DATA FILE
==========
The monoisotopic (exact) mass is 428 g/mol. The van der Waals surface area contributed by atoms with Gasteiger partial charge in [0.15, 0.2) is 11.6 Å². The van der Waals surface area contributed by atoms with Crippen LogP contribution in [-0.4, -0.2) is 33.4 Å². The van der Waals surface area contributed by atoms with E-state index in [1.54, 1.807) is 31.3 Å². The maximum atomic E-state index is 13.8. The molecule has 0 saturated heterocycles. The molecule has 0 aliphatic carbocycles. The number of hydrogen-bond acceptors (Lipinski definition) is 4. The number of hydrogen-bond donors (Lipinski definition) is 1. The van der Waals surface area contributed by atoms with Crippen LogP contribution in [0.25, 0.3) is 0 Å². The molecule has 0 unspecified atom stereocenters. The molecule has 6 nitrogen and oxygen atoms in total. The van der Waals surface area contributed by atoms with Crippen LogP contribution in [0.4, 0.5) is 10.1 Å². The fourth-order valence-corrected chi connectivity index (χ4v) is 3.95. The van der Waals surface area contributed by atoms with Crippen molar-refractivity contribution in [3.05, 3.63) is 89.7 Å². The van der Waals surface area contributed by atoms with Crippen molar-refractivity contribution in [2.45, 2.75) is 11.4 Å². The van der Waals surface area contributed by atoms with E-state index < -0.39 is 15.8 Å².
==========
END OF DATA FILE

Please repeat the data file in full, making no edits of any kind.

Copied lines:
The monoisotopic (exact) mass is 428 g/mol. The van der Waals surface area contributed by atoms with Gasteiger partial charge in [0.15, 0.2) is 11.6 Å². The van der Waals surface area contributed by atoms with Crippen LogP contribution in [-0.4, -0.2) is 33.4 Å². The van der Waals surface area contributed by atoms with E-state index in [1.54, 1.807) is 31.3 Å². The maximum atomic E-state index is 13.8. The molecule has 0 saturated heterocycles. The molecule has 0 aliphatic carbocycles. The number of hydrogen-bond acceptors (Lipinski definition) is 4. The number of hydrogen-bond donors (Lipinski definition) is 1. The van der Waals surface area contributed by atoms with Crippen LogP contribution in [0.25, 0.3) is 0 Å². The molecule has 0 unspecified atom stereocenters. The molecule has 6 nitrogen and oxygen atoms in total. The van der Waals surface area contributed by atoms with Crippen LogP contribution in [0.4, 0.5) is 10.1 Å². The fourth-order valence-corrected chi connectivity index (χ4v) is 3.95. The van der Waals surface area contributed by atoms with Crippen molar-refractivity contribution in [3.05, 3.63) is 89.7 Å². The van der Waals surface area contributed by atoms with Crippen molar-refractivity contribution in [2.45, 2.75) is 11.4 Å². The van der Waals surface area contributed by atoms with E-state index < -0.39 is 15.8 Å².